Strangers on the internet provide the necessary liquidity in DeFi. As a result, DeFi projects use innovative strategies to attract HODLers with idle assets.
Another factor to consider is that some services necessitate high liquidity in order to avoid significant price slippage and provide a better overall trading experience, DEXs (decentralized exchanges) are a prime example.
Borrowing from other users is becoming increasingly popular. In the future, it may even compete with borrowing from debt investors and venture capitalists.
What is Yield Farming?
To compare yield farming to legacy finance, think of it as depositing money in a bank. Banks have traditionally paid different interest rates to those who keep their money in deposits over the years. In other words, you get a certain amount of annualized interest for keeping your money in a bank.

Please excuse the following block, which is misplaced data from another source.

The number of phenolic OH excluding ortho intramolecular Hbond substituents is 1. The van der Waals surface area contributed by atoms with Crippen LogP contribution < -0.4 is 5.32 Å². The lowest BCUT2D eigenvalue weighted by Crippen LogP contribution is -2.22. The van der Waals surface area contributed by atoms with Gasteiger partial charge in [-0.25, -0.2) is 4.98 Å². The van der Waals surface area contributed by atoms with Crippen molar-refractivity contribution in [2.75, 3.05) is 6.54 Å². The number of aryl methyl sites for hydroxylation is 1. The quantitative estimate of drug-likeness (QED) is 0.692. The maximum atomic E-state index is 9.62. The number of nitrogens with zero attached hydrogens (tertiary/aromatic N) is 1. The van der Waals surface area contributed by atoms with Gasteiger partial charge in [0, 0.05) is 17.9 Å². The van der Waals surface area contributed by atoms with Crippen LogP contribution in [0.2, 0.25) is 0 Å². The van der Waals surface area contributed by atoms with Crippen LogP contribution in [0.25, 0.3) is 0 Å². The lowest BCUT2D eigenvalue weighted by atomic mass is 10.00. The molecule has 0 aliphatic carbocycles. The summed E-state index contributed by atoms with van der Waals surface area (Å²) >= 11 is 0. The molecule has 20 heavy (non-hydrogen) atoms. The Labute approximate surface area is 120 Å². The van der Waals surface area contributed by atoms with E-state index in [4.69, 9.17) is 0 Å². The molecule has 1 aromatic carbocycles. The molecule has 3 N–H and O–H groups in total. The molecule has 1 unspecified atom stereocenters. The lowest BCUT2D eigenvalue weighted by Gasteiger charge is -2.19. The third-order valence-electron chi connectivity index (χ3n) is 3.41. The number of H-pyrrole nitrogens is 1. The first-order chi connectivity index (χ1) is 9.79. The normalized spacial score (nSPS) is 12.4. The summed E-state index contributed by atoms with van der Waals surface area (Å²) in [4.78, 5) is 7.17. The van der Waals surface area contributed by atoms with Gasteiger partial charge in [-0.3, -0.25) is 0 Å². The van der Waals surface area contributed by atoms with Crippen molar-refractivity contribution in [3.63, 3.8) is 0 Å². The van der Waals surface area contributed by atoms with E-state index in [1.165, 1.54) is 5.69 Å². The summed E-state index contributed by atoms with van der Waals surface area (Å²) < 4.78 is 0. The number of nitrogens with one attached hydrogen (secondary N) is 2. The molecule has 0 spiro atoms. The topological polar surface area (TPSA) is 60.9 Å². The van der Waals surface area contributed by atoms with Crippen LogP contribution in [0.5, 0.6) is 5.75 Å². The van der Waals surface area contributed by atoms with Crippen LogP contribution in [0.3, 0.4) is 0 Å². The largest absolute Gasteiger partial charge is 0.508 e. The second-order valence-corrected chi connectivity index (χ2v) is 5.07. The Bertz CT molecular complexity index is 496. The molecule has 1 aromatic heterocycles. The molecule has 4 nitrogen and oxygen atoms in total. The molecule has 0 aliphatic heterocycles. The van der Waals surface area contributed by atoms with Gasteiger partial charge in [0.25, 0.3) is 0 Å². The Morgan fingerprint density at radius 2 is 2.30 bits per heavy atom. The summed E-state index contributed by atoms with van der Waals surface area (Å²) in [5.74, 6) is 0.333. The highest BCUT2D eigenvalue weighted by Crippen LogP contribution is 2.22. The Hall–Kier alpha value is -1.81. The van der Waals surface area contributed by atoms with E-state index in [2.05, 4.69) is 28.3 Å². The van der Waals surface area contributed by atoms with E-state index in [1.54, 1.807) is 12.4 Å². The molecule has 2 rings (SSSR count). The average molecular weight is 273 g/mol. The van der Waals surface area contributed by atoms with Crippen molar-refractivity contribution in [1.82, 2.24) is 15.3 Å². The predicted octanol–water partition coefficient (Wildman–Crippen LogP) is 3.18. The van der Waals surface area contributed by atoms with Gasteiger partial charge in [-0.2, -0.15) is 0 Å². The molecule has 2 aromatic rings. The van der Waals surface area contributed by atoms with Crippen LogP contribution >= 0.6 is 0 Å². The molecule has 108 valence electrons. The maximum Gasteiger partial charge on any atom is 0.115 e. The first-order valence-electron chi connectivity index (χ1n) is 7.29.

This is similar to yield farming in the DeFi space. Users lock their funds with a specific protocol (such as Compound, Balancer, and so on), which then lends them to people who need to borrow at a specific interest rate. In exchange, the platform would reward those who locked their funds and, on occasion, share a portion of the fees for providing the loan with them.
The earnings received by lenders from interest rates and fees are less significant. When it comes to real payoff, the units of new crypto tokens from the lending platform take the cake. When the value of the crypto lender’s token rises, the user will profit more.
Overall, yield farming is an investment strategy in decentralized finance or DeFi. It involves lending or staking your cryptocurrency coins or tokens to get rewards in the form of transaction fees or interest.
How does Yield Farming work? In-depth Explanation
Users who contribute their cryptocurrencies to the DeFi platform’s operation are referred to as liquidity providers (LPs). These LPs contribute coins or tokens to a liquidity pool, which is a smart contract-based decentralized application (dApp) containing all of the funds. When LPs place tokens in a liquidity fund, they are paid a fee or interest generated by the underlying DeFi platform that the liquidity pool is running on.